Food is any substance consumed to provide nutritional support for the body. It is usually of plant or animal origin, and contains essential nutrients, such as carbohydrates, fats, proteins, vitamins, or minerals. The substance is ingested by an organism and assimilated by the organism's cells in an effort to produce energy, maintain life, or stimulate growth.
Historically, people secured food through two methods: hunting and gathering, and agriculture. Today, most of the food energy consumed by the world population is supplied by the food industry.
Italian cuisine has developed through centuries of social and political changes, with roots as far back as the 4th century BCE. Italian cuisine in itself takes heavy influences, including Etruscan, ancient Greek, ancient Roman, Byzantine, and Jewish.
Significant changes occurred with the discovery of the New World and the introduction of potatoes, tomatoes, bell peppers and maize, now central to the cuisine but not introduced in quantity until the 18th century. Italian cuisine is noted for its regional diversity, abundance of difference in taste, and is known to be one of the most popular in the world, with influences abroad.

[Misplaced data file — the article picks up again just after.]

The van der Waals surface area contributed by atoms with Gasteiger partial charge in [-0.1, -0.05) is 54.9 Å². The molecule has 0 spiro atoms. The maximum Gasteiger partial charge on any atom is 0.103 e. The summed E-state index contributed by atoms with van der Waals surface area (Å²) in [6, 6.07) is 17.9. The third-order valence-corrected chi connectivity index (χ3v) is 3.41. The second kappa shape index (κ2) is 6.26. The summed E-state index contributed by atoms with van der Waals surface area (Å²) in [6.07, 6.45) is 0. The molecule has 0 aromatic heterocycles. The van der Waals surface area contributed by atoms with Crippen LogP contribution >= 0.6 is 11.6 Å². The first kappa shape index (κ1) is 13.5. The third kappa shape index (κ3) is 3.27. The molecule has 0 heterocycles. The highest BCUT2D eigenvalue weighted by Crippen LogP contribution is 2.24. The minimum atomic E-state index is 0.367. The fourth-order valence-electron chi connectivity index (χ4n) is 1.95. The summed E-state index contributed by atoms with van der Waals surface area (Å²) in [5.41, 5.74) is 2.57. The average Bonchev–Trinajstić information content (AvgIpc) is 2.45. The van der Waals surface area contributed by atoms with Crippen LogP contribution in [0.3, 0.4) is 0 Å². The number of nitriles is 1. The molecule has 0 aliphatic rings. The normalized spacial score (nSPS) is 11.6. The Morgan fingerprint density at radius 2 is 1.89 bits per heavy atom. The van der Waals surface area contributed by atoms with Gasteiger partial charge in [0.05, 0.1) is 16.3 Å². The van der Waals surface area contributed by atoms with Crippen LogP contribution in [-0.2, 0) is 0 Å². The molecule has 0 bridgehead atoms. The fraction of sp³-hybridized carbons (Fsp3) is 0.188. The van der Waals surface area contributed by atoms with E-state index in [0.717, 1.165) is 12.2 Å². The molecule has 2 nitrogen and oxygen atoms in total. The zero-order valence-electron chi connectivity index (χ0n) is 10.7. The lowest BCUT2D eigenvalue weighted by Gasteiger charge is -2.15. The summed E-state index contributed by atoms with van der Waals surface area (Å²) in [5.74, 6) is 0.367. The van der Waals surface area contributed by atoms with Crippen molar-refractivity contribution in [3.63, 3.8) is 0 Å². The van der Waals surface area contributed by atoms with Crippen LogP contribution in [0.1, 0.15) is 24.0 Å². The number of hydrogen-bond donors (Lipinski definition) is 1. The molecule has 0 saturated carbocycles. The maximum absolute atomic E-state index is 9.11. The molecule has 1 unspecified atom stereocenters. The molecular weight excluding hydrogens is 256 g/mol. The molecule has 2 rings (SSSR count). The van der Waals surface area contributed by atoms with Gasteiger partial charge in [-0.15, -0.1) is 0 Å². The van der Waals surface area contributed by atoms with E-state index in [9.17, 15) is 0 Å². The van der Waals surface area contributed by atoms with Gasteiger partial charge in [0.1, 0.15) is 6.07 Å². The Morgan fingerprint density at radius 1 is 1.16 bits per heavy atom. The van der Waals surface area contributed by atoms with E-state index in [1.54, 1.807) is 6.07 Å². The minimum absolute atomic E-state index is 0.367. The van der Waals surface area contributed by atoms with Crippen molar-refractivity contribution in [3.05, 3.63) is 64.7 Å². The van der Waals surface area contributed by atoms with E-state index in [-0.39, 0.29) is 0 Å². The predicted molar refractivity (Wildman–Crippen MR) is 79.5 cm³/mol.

Balsamic vinegar (Italian: aceto balsamico) is a condiment originating from Italy.
The original traditional product (Aceto Balsamico Tradizionale), made from a reduction of cooked white Trebbiano grape juice and not a vinegar in the usual sense, has been made in Modena and Reggio Emilia since the Middle Ages: the production of balsamic vinegar is mentioned in a document dated 1046. During the Renaissance, it was appreciated in the House of Este. Today, the traditional balsamic vinegar is highly valued by chefs and gourmet food lovers.
French onion soup (Soupe à l'oignon) is an onion soup usually based on meat stock, and often served gratinéed with croutons and cheese on top. Although ancient in origin, this dish underwent a resurgence of popularity in the 1960s in the United States due to a greater interest in French cuisine.
Hospitality is the relationship between the guest and the host, or the act or practice of being hospitable. This includes the reception and entertainment of guests, visitors, or strangers.